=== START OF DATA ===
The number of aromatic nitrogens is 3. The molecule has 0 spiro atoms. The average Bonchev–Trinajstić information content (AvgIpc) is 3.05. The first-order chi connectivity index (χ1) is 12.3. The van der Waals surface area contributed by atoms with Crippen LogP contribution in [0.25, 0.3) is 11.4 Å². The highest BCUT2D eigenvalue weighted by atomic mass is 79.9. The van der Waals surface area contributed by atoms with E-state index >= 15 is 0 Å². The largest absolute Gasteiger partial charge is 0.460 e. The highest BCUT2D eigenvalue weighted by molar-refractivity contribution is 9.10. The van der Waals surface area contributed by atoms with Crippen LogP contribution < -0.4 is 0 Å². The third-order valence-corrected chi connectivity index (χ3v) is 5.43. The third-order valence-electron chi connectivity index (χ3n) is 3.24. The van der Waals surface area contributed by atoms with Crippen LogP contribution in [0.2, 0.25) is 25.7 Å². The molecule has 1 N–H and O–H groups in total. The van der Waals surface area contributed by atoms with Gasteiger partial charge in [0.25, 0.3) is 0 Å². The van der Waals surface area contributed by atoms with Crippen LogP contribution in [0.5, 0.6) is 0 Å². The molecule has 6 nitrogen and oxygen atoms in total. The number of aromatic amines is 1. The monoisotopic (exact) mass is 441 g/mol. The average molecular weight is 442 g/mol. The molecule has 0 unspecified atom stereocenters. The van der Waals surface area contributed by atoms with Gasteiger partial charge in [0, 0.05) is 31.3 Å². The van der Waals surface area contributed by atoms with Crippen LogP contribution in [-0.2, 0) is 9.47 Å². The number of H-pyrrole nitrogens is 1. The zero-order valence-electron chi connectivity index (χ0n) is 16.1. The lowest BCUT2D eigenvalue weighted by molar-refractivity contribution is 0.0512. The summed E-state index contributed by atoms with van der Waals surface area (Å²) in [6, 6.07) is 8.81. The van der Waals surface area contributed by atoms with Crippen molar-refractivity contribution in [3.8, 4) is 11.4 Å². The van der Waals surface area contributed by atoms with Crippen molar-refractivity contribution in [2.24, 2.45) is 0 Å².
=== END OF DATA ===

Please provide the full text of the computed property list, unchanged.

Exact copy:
The number of aromatic nitrogens is 3. The molecule has 0 spiro atoms. The average Bonchev–Trinajstić information content (AvgIpc) is 3.05. The first-order chi connectivity index (χ1) is 12.3. The van der Waals surface area contributed by atoms with Crippen LogP contribution in [0.25, 0.3) is 11.4 Å². The highest BCUT2D eigenvalue weighted by atomic mass is 79.9. The van der Waals surface area contributed by atoms with E-state index >= 15 is 0 Å². The largest absolute Gasteiger partial charge is 0.460 e. The highest BCUT2D eigenvalue weighted by molar-refractivity contribution is 9.10. The van der Waals surface area contributed by atoms with Crippen LogP contribution < -0.4 is 0 Å². The third-order valence-corrected chi connectivity index (χ3v) is 5.43. The third-order valence-electron chi connectivity index (χ3n) is 3.24. The van der Waals surface area contributed by atoms with Crippen LogP contribution in [0.2, 0.25) is 25.7 Å². The molecule has 1 N–H and O–H groups in total. The van der Waals surface area contributed by atoms with Gasteiger partial charge in [0.25, 0.3) is 0 Å². The van der Waals surface area contributed by atoms with Crippen LogP contribution in [0.5, 0.6) is 0 Å². The molecule has 6 nitrogen and oxygen atoms in total. The number of aromatic amines is 1. The monoisotopic (exact) mass is 441 g/mol. The average molecular weight is 442 g/mol. The molecule has 0 unspecified atom stereocenters. The van der Waals surface area contributed by atoms with Gasteiger partial charge in [0, 0.05) is 31.3 Å². The van der Waals surface area contributed by atoms with Crippen LogP contribution in [-0.2, 0) is 9.47 Å². The number of H-pyrrole nitrogens is 1. The zero-order valence-electron chi connectivity index (χ0n) is 16.1. The lowest BCUT2D eigenvalue weighted by molar-refractivity contribution is 0.0512. The summed E-state index contributed by atoms with van der Waals surface area (Å²) in [6, 6.07) is 8.81. The van der Waals surface area contributed by atoms with Crippen molar-refractivity contribution in [3.8, 4) is 11.4 Å². The van der Waals surface area contributed by atoms with Crippen molar-refractivity contribution in [2.24, 2.45) is 0 Å².